8 Week 7

8.1 Week 7 Learning objectives

At the end of this lesson you will be able to:

  • Apply an exploratory data analysis framework to refine questions
  • Apply an exploratory data anaylsis framework to identify data issues
  • Organize your exploratory data analysis files
  • Know and apply general exploratory data analysis principles

This lecture is based on Roger Peng’s nice lecture on exploratory data analysis

8.2 A framework for exploratory analysis

“Far better an approximate answer to the right question, which is often vague, than an exact answer to the wrong question, which can always be made precise.” - John Tukey

Last week we talked about different ways of collecting data. Sometimes this will be an exercise you perform, and sometimes you will just be handed data from someone else. Regardless of how the data arrives the first step you will pursue in any data analysis is to explore the data to understand several things:

  1. Do you have the right question?
  2. Do you have the right data?
  3. can you sketch a solution to the question you care about?

8.2.1 Do you have the right question?

As we discussed back in Week 1 the first and most important step in a data analysis is defining the question you want to answer. That sounds great in theory, but in practice, the question you set out to answer will almost inevitably change during the course of a data analysis. In his blog post on design thinking in statistics Roger lays out a phase diagram for data analysis.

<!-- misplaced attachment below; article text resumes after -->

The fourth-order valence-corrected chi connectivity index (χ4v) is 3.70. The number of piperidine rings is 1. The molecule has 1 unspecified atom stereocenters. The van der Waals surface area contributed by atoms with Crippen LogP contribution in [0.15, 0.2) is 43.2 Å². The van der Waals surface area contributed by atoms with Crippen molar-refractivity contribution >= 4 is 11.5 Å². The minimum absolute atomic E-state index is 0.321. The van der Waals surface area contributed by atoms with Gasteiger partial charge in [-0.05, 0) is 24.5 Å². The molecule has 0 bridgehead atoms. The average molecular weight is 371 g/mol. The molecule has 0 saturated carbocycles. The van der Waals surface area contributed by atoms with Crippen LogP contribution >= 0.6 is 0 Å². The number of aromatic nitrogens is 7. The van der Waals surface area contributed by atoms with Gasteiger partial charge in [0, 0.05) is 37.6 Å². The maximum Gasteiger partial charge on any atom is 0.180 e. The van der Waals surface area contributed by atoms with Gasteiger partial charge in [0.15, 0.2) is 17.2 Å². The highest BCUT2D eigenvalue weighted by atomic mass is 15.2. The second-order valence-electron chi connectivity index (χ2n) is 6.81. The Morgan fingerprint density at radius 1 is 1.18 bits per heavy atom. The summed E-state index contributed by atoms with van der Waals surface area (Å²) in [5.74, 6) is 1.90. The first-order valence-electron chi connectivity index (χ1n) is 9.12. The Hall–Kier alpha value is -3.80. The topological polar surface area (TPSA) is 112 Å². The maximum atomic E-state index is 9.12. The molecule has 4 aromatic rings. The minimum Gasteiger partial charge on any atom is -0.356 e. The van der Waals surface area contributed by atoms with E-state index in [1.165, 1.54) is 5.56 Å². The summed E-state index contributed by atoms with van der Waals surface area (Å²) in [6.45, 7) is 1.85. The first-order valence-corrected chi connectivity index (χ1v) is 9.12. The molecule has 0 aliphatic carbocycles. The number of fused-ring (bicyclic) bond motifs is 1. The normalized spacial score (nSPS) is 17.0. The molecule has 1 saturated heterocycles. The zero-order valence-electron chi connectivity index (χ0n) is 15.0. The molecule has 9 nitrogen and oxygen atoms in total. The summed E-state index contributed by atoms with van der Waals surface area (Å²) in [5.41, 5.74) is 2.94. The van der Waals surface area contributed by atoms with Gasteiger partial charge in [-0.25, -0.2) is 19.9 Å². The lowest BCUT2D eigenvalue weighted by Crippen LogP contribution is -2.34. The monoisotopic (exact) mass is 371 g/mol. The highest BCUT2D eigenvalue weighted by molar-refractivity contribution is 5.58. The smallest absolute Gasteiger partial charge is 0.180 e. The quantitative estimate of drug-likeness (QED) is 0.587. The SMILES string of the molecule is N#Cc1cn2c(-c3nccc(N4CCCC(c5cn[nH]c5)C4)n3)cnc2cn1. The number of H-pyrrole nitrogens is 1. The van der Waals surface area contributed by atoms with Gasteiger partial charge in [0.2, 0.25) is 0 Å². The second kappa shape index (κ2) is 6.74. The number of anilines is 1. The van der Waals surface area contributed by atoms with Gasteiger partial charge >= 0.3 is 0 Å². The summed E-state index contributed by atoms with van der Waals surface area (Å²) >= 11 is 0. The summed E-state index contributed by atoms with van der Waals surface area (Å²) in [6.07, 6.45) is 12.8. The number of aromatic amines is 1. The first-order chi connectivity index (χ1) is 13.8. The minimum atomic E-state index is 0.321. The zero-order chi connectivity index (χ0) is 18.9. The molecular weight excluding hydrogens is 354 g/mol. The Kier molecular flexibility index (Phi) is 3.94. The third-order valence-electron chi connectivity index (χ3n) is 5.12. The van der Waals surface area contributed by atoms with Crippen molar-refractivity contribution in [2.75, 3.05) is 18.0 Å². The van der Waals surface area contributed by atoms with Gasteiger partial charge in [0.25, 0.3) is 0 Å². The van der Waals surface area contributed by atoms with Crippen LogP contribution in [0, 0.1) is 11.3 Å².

On the x-axis is the quality of the question. On the y-axis is the strength of evidence to answer that question. It is a common assumption that the data analysis question we are asking is “good” right from the start. So a data analysis is simply the process of moving along the phase diagram until you have strong evidence to answer the question.

But in reality the question is often more dubious, vague, or not sufficiently clearly specified. This will be true both for questions you elicit from collaborators and for questions you define for yourself! The reason is it is really hard to define good data analytic questions that are concrete enough to answer, specific enough to support analytically, and still sufficiently interesting to merit attention.

Statistics and machine learning - as they are usually defined - typically focus on building tools and techniques to improve the quality of evidence used to answer a question. Data science, on the other hand, usually involves both improving the question and providing evidence to answer that question. Not infrequently, improving the question will absorb more data analytic time than amassing evidence.

The typical workflow for a data analysis involves one or more periods of exploration followed by a narrowing and problem definition for further analysis.